The end of Russian commodity imports: Implications for the UK energy transition. By Brian Crotty

January 1, 2023 marked the end of an era of Russian energy commodity imports in the UK, with a ban on Russian liquefied natural gas coming into effect. This announcement follows earlier restrictions on imports of Russian coal, oil and raw materials into the UK, in line with the global sanctions effort against Russia

Energy security has become a key priority for policymakers since the advent of the Russia-Ukraine war, and has highlighted the importance of securing energy supply chains to combat disruption. While the UK relies on Russian energy to a lesser extent than other European countries (in 2021, imports from Russia made up four percent of gas used in the UK, nine percent of oil and 27 percent of coal), it is not alone in needing to reassess its energy security priorities as a consequence of market volatility.

Within weeks of the Russian invasion of Ukraine, the UK government signaled plans to secure and acquire new sources of hydrocarbons in the North Sea region – which at first glance appears to directly contradict efforts to drive the energy transition forward in support of 2050 net-zero goals. However, the situation is not necessarily as counter-intuitive as it seems, particularly from a medium- to long-term perspective. Here are some things to keep in mind.

The new energy security paradigm

The events of the last 12 months have posed challenging tradeoffs between sustainability and energy security for the public and private sector alike. The UK government, alongside global contemporaries, is now crucially aware of the need for redundancy and diversity of supply in energy systems. In response to energy price volatility, countries are reassessing their supply chains and competing on a global level for energy commodities – as they now need to balance security with affordability, in addition to sustainability.

This state of affairs has been irrevocably shifted by the Russia-Ukraine conflict. While the US shale revolution reduced the global emphasis on energy security as a consequence of the availability of cheap energy, this has now inverted. Geopolitical considerations are now highly visible for stakeholders across the energy value chain, and with self-sufficiency a critical issue, they can no longer afford to focus exclusively on sustainability as the priority.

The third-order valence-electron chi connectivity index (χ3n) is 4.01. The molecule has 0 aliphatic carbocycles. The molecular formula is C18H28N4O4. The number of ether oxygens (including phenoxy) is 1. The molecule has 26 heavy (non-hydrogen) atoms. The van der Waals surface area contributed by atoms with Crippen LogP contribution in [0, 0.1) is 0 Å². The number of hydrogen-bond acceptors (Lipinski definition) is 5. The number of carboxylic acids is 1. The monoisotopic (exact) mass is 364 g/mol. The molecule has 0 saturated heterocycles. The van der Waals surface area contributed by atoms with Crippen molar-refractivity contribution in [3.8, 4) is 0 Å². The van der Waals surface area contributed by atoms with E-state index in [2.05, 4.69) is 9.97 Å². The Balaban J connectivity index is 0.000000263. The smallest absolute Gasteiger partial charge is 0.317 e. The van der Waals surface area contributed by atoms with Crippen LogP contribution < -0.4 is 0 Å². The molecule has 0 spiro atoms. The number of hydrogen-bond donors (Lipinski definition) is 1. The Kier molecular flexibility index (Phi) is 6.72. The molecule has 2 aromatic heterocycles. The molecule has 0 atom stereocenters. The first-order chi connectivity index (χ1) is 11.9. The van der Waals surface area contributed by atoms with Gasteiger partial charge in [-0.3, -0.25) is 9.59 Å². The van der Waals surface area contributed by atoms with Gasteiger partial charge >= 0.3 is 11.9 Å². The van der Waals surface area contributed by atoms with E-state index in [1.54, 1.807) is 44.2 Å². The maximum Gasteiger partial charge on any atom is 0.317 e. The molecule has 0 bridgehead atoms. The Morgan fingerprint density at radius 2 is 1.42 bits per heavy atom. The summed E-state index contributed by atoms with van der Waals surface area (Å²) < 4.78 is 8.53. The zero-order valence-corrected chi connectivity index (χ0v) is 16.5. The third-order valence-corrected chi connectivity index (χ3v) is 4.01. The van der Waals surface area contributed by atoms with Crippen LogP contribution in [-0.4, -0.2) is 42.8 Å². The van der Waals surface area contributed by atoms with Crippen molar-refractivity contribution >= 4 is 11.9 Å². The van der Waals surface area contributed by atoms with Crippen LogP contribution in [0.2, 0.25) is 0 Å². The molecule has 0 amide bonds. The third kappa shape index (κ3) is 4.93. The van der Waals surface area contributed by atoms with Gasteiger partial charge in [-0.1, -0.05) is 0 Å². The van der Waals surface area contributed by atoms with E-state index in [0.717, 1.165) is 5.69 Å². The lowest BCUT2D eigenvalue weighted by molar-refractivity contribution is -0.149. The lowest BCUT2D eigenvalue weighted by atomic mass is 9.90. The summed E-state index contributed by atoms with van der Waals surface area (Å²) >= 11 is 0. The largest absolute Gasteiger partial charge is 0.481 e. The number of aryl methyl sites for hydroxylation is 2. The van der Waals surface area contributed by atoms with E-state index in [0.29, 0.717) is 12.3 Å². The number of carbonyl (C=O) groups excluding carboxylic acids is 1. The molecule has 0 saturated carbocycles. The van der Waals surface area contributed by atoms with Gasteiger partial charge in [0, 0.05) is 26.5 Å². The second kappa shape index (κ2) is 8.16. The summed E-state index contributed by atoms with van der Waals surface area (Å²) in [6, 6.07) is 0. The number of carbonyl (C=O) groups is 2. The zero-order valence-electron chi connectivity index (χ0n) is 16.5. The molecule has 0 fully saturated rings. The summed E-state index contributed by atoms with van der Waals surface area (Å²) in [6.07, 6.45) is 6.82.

Ultimately, energy security is about eliminating reliance on hydrocarbons in the long term. While the short-term implication is increased domestic production of oil, coal and natural gas, efforts such as the UK’s North Sea Transition Deal aim to accelerate the energy transition in order to reduce reliance on overseas imports. Commodity prices will be influenced by these shifts, emphasizing the importance of access to up-to-date, trusted information and business intelligence on trends and price movements.

Driving self-sufficiency with renewables

The shift to sustainable energy sources can however drive energy security efforts forwards, particularly in the medium- and long-term. Although coal and natural gas together account for 59 percent of global power generation, the share of renewables continues to increase and has now reached 13 percent, overtaking nuclear power. Last year, the UK generated a record amount of electricity from renewable sources with 40 percent derived from solar, wind, biomass and hydropower. Indeed, in 2022 the UK became a net exporter of electricity for the first time in over a decade, highlighting the scale of the progress made.